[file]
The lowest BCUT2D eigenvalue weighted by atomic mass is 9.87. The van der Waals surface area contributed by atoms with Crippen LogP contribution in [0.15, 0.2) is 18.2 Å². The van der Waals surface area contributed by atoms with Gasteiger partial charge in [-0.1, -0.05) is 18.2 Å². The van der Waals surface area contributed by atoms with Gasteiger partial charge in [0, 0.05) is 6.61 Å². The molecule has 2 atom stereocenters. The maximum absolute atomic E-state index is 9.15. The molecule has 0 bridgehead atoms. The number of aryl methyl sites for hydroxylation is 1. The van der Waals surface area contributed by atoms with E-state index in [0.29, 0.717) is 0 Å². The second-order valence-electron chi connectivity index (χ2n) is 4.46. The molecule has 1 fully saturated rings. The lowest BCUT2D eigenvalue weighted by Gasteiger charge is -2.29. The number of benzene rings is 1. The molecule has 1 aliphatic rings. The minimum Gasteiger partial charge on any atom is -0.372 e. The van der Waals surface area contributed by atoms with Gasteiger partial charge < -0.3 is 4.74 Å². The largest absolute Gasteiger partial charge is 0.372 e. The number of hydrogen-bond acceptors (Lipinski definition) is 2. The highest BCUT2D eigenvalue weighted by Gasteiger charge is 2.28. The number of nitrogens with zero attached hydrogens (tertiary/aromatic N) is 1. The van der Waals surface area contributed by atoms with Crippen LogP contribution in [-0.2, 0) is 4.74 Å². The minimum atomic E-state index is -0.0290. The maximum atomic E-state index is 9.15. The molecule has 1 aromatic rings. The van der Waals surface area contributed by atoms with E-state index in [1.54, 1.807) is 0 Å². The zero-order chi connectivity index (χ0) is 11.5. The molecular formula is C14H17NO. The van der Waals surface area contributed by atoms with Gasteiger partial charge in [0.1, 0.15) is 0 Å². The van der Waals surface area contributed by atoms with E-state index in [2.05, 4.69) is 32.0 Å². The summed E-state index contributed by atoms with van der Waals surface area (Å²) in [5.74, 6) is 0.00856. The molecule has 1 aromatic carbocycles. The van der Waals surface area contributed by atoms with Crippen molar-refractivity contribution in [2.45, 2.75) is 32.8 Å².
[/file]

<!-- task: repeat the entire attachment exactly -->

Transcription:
The lowest BCUT2D eigenvalue weighted by atomic mass is 9.87. The van der Waals surface area contributed by atoms with Crippen LogP contribution in [0.15, 0.2) is 18.2 Å². The van der Waals surface area contributed by atoms with Gasteiger partial charge in [-0.1, -0.05) is 18.2 Å². The van der Waals surface area contributed by atoms with Gasteiger partial charge in [0, 0.05) is 6.61 Å². The molecule has 2 atom stereocenters. The maximum absolute atomic E-state index is 9.15. The molecule has 0 bridgehead atoms. The number of aryl methyl sites for hydroxylation is 1. The van der Waals surface area contributed by atoms with E-state index in [0.29, 0.717) is 0 Å². The second-order valence-electron chi connectivity index (χ2n) is 4.46. The molecule has 1 fully saturated rings. The lowest BCUT2D eigenvalue weighted by Gasteiger charge is -2.29. The number of benzene rings is 1. The molecule has 1 aliphatic rings. The minimum Gasteiger partial charge on any atom is -0.372 e. The van der Waals surface area contributed by atoms with Gasteiger partial charge < -0.3 is 4.74 Å². The largest absolute Gasteiger partial charge is 0.372 e. The number of hydrogen-bond acceptors (Lipinski definition) is 2. The highest BCUT2D eigenvalue weighted by Gasteiger charge is 2.28. The number of nitrogens with zero attached hydrogens (tertiary/aromatic N) is 1. The van der Waals surface area contributed by atoms with Crippen LogP contribution in [-0.2, 0) is 4.74 Å². The minimum atomic E-state index is -0.0290. The maximum atomic E-state index is 9.15. The molecule has 1 aromatic rings. The van der Waals surface area contributed by atoms with E-state index in [1.54, 1.807) is 0 Å². The zero-order chi connectivity index (χ0) is 11.5. The molecular formula is C14H17NO. The van der Waals surface area contributed by atoms with Gasteiger partial charge in [0.1, 0.15) is 0 Å². The van der Waals surface area contributed by atoms with E-state index in [2.05, 4.69) is 32.0 Å². The summed E-state index contributed by atoms with van der Waals surface area (Å²) in [5.74, 6) is 0.00856. The molecule has 1 aromatic carbocycles. The van der Waals surface area contributed by atoms with Crippen molar-refractivity contribution in [2.45, 2.75) is 32.8 Å².